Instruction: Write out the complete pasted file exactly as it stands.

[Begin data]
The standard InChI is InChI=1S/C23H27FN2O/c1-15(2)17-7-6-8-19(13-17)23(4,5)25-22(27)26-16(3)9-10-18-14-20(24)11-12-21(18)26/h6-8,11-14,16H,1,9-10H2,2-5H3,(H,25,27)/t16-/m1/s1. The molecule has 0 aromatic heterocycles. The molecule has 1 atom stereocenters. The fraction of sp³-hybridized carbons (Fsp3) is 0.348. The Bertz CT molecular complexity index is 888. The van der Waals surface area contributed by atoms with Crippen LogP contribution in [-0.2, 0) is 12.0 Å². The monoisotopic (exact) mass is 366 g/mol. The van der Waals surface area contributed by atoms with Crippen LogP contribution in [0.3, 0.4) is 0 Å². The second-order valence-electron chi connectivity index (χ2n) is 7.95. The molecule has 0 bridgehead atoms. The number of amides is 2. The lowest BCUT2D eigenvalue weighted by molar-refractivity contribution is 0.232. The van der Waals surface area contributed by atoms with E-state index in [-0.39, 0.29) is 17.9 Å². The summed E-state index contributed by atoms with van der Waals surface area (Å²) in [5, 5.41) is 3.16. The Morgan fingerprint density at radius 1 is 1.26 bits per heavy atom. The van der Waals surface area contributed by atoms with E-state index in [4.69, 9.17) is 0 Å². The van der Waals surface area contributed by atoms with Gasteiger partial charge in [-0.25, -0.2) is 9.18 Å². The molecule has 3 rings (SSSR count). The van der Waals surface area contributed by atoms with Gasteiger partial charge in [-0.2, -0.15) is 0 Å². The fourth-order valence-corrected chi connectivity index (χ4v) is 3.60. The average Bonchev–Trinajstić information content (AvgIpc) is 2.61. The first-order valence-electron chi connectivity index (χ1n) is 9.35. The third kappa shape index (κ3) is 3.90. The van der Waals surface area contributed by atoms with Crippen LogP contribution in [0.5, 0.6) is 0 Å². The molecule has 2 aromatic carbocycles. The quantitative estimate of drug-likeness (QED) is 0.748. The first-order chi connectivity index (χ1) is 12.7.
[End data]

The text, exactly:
The standard InChI is InChI=1S/C23H27FN2O/c1-15(2)17-7-6-8-19(13-17)23(4,5)25-22(27)26-16(3)9-10-18-14-20(24)11-12-21(18)26/h6-8,11-14,16H,1,9-10H2,2-5H3,(H,25,27)/t16-/m1/s1. The molecule has 0 aromatic heterocycles. The molecule has 1 atom stereocenters. The fraction of sp³-hybridized carbons (Fsp3) is 0.348. The Bertz CT molecular complexity index is 888. The van der Waals surface area contributed by atoms with Crippen LogP contribution in [-0.2, 0) is 12.0 Å². The monoisotopic (exact) mass is 366 g/mol. The van der Waals surface area contributed by atoms with Crippen LogP contribution in [0.3, 0.4) is 0 Å². The second-order valence-electron chi connectivity index (χ2n) is 7.95. The molecule has 0 bridgehead atoms. The number of amides is 2. The lowest BCUT2D eigenvalue weighted by molar-refractivity contribution is 0.232. The van der Waals surface area contributed by atoms with E-state index in [-0.39, 0.29) is 17.9 Å². The summed E-state index contributed by atoms with van der Waals surface area (Å²) in [5, 5.41) is 3.16. The Morgan fingerprint density at radius 1 is 1.26 bits per heavy atom. The van der Waals surface area contributed by atoms with E-state index in [4.69, 9.17) is 0 Å². The van der Waals surface area contributed by atoms with Gasteiger partial charge in [-0.25, -0.2) is 9.18 Å². The molecule has 3 rings (SSSR count). The van der Waals surface area contributed by atoms with Gasteiger partial charge in [-0.2, -0.15) is 0 Å². The fourth-order valence-corrected chi connectivity index (χ4v) is 3.60. The average Bonchev–Trinajstić information content (AvgIpc) is 2.61. The first-order valence-electron chi connectivity index (χ1n) is 9.35. The third kappa shape index (κ3) is 3.90. The van der Waals surface area contributed by atoms with Crippen LogP contribution in [0.5, 0.6) is 0 Å². The molecule has 2 aromatic carbocycles. The quantitative estimate of drug-likeness (QED) is 0.748. The first-order chi connectivity index (χ1) is 12.7.